Association between PSA Levels and Biomarkers of Subclinical Systemic Inflammation in Middle-Aged Healthy Men from the General Population
Research output: Contribution to journal › Article
Introduction: This study was aimed to determine the association between PSA levels and biomarkers of subclinical systemic inflammation based on data from 119 middle-aged healthy men from the general population. Materials and Methods: Serum levels of PSA and biomarkers of systemic inflammation (CRP and fibrinogen) were measured. Demographic data were also collected. Subjects were divided into two groups according to PSA levels; < 2 ng/ml and ≥ 2 ng/ml. Results: The mean (SD) age of men was 55 ± 4.0 years. We found a positive significant correlation between PSA and fibrinogen levels (r = 0.20, p = 0.04), and between CRP and fibrinogen levels (r = 0.60, p = 0.01). On the other hand, no significant correlation between PSA and CRP levels was found. Men with PSA values ≥ 2 ng/ml had significantly higher levels of fibrinogen as compared to those with PSA < 2 ng/ml (2.9 ng/ml vs. 2.4 ng/ml, p = 0.01). In a multivariate regression analysis model adjusted for the age of subjects, BMI, marital status, smoking, snuff, and alcohol intake with serum levels of PSA as a dependent variable, serum level of fibrinogen predicted higher PSA-values (odds ratio = 3.30, 95% CI = 1.05-10.20, p = 0.042). Conclusions: The present results indicate that serum fibrinogen is a biomarker of subclinical systemic inflammation associated with PSA elevation among middle-aged healthy men from the general population.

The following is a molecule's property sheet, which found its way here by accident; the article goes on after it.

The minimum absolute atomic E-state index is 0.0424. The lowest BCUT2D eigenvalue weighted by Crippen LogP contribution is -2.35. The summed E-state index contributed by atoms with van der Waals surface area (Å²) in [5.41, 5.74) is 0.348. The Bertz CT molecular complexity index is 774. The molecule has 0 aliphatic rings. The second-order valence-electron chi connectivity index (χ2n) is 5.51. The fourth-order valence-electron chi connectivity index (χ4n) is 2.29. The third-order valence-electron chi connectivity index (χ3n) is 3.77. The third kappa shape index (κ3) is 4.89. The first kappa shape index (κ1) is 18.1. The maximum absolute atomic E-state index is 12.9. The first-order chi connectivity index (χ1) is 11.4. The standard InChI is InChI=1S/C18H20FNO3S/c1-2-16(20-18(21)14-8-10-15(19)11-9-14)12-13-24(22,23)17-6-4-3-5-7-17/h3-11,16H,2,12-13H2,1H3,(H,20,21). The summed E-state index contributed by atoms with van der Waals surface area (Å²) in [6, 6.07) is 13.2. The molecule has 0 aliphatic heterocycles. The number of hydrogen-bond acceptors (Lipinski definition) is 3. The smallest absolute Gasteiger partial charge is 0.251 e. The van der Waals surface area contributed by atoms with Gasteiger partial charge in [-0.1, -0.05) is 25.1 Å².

|Research areas and keywords||
Subject classification (UKÄ) – MANDATORY
|Number of pages||5|
|Publication status||Published - 2016 Oct 1|